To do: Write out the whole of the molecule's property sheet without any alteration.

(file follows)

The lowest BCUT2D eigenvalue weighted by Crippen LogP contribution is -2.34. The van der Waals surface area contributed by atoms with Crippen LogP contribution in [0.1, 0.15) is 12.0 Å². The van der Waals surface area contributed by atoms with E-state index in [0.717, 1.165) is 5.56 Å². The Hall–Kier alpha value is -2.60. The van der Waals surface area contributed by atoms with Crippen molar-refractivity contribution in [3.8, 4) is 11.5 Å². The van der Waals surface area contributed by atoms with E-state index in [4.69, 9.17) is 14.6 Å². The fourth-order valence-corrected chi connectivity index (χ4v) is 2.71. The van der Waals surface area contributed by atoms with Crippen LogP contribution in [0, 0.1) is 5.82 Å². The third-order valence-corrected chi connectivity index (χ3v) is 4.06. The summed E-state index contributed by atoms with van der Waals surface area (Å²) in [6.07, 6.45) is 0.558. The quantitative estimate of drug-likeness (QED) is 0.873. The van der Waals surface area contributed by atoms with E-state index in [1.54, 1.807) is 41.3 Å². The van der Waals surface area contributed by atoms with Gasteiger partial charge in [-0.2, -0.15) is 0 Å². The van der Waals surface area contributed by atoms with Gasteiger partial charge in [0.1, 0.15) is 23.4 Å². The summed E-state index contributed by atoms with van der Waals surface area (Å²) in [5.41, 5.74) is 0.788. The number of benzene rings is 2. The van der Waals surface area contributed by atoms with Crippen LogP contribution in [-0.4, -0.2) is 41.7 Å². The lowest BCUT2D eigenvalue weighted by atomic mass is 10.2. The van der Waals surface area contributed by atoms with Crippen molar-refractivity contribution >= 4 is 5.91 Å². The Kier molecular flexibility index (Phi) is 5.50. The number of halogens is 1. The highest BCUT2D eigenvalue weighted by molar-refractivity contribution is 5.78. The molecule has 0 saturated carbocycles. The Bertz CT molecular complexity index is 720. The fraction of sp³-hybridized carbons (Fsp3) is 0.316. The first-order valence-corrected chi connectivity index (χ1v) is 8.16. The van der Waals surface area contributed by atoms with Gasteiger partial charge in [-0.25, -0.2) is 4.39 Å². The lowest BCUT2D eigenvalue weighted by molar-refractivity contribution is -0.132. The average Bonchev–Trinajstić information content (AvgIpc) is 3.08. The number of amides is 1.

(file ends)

The lowest BCUT2D eigenvalue weighted by Crippen LogP contribution is -2.34. The van der Waals surface area contributed by atoms with Crippen LogP contribution in [0.1, 0.15) is 12.0 Å². The van der Waals surface area contributed by atoms with E-state index in [0.717, 1.165) is 5.56 Å². The Hall–Kier alpha value is -2.60. The van der Waals surface area contributed by atoms with Crippen molar-refractivity contribution in [3.8, 4) is 11.5 Å². The van der Waals surface area contributed by atoms with E-state index in [4.69, 9.17) is 14.6 Å². The fourth-order valence-corrected chi connectivity index (χ4v) is 2.71. The van der Waals surface area contributed by atoms with Crippen LogP contribution in [0, 0.1) is 5.82 Å². The third-order valence-corrected chi connectivity index (χ3v) is 4.06. The summed E-state index contributed by atoms with van der Waals surface area (Å²) in [6.07, 6.45) is 0.558. The quantitative estimate of drug-likeness (QED) is 0.873. The van der Waals surface area contributed by atoms with E-state index in [1.54, 1.807) is 41.3 Å². The van der Waals surface area contributed by atoms with Gasteiger partial charge in [-0.2, -0.15) is 0 Å². The van der Waals surface area contributed by atoms with Gasteiger partial charge in [0.1, 0.15) is 23.4 Å². The summed E-state index contributed by atoms with van der Waals surface area (Å²) in [5.41, 5.74) is 0.788. The number of benzene rings is 2. The van der Waals surface area contributed by atoms with Crippen LogP contribution in [-0.4, -0.2) is 41.7 Å². The lowest BCUT2D eigenvalue weighted by atomic mass is 10.2. The van der Waals surface area contributed by atoms with Crippen molar-refractivity contribution >= 4 is 5.91 Å². The Kier molecular flexibility index (Phi) is 5.50. The number of halogens is 1. The highest BCUT2D eigenvalue weighted by molar-refractivity contribution is 5.78. The molecule has 0 saturated carbocycles. The Bertz CT molecular complexity index is 720. The fraction of sp³-hybridized carbons (Fsp3) is 0.316. The first-order valence-corrected chi connectivity index (χ1v) is 8.16. The van der Waals surface area contributed by atoms with Gasteiger partial charge in [-0.25, -0.2) is 4.39 Å². The lowest BCUT2D eigenvalue weighted by molar-refractivity contribution is -0.132. The average Bonchev–Trinajstić information content (AvgIpc) is 3.08. The number of amides is 1.